Organized Orthodox religion has made immense inroads. The official Israeli definition of a Jew is exclusively religious. All matters of personal status, like marriage and divorce, are ruled by the Rabbinate. So is the menu of most restaurants. Public transport, on land and in the air, is halted on the Shabbat. Non-Orthodox Jewish religious denominations, like the "Reformists" and the "Conservatives," are practically banned.
In a scandal that is rocking Israel at the moment, revolving around a Qabalistic rabbi, it appears that this miraculous person has amassed a fortune of hundreds of millions of dollars by selling blessings and amulets. He is but one of many such rabbis who are surrounded by tycoons, cabinet ministers, senior gangsters and senior police officers.
Herzl, who promised to "keep the rabbis in their synagogues and the professional army in their barracks" is surely turning in his grave on Jerusalem's Mount Herzl.
BUT THESE are still relatively superficial symptoms. I am thinking of much more profound matters.
One of the basic convictions of Diaspora Jewry was that "the whole world is against us." Jews have been persecuted throughout the ages in many countries, up to the Holocaust. In the Seder ceremony on Passover eve, which unites all the Jews around the world, the holy text says that "in every generation they arise to annihilate us."
The official aim of Zionism was to turn us into "a people like all peoples." Does a normal people believe that everybody is out to annihilate it at all times?
It is a basic conviction of almost every Jewish Israeli that "the whole world is against us" -- which is also a jolly popular song. The US is concluding an agreement with Iran? Europe turns against the settlements? Russia helps Bashar al-Assad? Anti-Semites all.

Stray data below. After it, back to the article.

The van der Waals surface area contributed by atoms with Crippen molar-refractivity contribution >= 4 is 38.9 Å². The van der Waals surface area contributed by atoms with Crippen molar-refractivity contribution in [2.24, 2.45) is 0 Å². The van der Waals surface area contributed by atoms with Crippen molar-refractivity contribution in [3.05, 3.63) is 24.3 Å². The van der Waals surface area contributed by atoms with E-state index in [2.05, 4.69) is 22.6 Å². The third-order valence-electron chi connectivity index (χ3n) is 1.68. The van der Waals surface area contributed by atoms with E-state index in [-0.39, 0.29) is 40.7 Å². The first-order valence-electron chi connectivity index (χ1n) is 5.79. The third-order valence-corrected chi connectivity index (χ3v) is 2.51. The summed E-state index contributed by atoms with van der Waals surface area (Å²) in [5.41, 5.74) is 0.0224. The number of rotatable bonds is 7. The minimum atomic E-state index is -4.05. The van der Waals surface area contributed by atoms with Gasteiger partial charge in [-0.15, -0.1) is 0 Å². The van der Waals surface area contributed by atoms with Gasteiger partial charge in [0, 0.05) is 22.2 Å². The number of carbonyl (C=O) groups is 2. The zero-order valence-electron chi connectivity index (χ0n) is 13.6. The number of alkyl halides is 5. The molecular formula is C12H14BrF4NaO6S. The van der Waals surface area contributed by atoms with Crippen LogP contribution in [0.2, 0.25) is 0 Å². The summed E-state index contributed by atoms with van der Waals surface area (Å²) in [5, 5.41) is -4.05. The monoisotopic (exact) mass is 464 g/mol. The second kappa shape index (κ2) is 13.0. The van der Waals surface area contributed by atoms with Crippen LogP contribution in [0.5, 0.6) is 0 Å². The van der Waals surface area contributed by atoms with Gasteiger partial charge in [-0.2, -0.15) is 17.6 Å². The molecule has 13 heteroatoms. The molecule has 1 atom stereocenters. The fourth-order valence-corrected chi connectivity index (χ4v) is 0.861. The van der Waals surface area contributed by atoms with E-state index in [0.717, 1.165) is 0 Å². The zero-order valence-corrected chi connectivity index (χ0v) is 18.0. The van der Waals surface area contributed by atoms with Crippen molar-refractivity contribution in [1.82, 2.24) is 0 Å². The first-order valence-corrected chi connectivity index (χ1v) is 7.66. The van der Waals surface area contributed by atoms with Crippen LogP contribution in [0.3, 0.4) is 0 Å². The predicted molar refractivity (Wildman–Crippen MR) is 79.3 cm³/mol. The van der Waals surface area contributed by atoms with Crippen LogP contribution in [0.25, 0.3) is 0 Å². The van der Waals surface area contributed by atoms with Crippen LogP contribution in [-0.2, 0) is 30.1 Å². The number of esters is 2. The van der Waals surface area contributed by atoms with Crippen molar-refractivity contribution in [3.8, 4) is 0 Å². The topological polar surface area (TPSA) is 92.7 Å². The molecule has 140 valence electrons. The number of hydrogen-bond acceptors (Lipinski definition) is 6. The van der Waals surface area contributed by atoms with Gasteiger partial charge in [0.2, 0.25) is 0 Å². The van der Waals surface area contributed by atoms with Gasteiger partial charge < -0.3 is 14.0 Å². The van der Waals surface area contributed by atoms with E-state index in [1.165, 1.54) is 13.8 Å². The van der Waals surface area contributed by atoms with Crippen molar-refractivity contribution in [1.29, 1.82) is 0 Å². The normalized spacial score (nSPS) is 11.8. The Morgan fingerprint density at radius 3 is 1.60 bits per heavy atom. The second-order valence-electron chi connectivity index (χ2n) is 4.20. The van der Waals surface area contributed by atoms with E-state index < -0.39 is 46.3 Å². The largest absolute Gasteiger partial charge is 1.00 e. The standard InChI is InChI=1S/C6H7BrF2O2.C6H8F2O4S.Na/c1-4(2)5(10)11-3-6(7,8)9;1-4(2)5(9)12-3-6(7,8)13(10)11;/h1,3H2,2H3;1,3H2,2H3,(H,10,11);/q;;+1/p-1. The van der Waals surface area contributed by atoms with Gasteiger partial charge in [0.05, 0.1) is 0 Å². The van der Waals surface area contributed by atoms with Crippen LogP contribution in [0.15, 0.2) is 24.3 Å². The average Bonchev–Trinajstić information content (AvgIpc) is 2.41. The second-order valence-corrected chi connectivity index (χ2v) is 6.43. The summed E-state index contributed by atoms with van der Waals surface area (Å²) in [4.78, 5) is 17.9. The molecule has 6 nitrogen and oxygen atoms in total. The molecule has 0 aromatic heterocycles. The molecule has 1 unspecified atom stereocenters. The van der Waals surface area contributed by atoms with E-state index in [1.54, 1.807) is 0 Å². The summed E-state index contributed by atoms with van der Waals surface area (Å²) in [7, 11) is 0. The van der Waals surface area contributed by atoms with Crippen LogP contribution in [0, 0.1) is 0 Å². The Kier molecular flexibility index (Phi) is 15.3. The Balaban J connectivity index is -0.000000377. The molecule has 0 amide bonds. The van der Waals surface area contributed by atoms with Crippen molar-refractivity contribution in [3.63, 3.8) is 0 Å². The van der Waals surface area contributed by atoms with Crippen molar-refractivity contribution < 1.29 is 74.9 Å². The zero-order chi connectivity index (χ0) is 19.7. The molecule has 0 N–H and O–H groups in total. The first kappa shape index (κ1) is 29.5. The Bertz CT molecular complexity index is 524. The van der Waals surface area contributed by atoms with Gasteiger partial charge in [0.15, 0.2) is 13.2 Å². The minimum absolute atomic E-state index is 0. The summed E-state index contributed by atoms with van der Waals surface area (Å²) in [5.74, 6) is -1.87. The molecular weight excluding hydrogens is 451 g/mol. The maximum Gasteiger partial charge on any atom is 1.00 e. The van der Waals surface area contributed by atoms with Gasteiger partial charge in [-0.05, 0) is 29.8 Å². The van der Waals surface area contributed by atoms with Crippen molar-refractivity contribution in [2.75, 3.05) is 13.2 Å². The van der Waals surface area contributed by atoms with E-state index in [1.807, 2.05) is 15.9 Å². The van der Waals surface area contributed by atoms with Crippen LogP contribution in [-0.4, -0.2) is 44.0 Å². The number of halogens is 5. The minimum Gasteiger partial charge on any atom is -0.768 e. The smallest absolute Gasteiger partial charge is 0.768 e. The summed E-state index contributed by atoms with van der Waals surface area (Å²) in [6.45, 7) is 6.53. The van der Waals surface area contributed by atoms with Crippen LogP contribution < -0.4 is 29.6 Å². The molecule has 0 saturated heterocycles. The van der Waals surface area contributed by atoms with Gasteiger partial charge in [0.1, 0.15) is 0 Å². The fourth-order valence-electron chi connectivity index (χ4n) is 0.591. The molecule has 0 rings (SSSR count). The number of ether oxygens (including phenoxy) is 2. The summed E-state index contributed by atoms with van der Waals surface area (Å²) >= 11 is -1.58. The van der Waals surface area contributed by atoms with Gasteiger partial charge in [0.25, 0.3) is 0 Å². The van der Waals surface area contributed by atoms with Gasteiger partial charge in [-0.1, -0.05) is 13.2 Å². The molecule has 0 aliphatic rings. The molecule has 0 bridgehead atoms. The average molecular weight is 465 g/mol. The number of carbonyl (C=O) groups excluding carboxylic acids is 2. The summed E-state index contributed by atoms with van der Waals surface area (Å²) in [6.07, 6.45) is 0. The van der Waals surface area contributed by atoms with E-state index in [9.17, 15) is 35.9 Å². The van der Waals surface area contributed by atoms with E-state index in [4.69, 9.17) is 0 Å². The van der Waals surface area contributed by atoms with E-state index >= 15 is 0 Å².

International protests against our occupation of the Palestinian territories are, of course, just another form of anti-Semitism. (The Prime Minister of Canada, who visited Israel this week and made a ridiculous speech in the Knesset, also proclaimed that any criticism of Israeli policy is a form of anti-Semitism.)
Does this mean that in Israel, the self-proclaimed Jewish State, all the old Jewish attitudes, suspicions, fears and myths are coming to the fore again? That the revolutionary Zionist concepts are disappearing? That nothing much has changed in the Jewish outlook?
As the French say: "The more things change, the more they stay the same."
Or, as Ecclesiastes puts it in the Bible (1:9): "The thing that hath been, it is that which shall be, and that which is done is that which shall be done, and there is no new thing under the sun."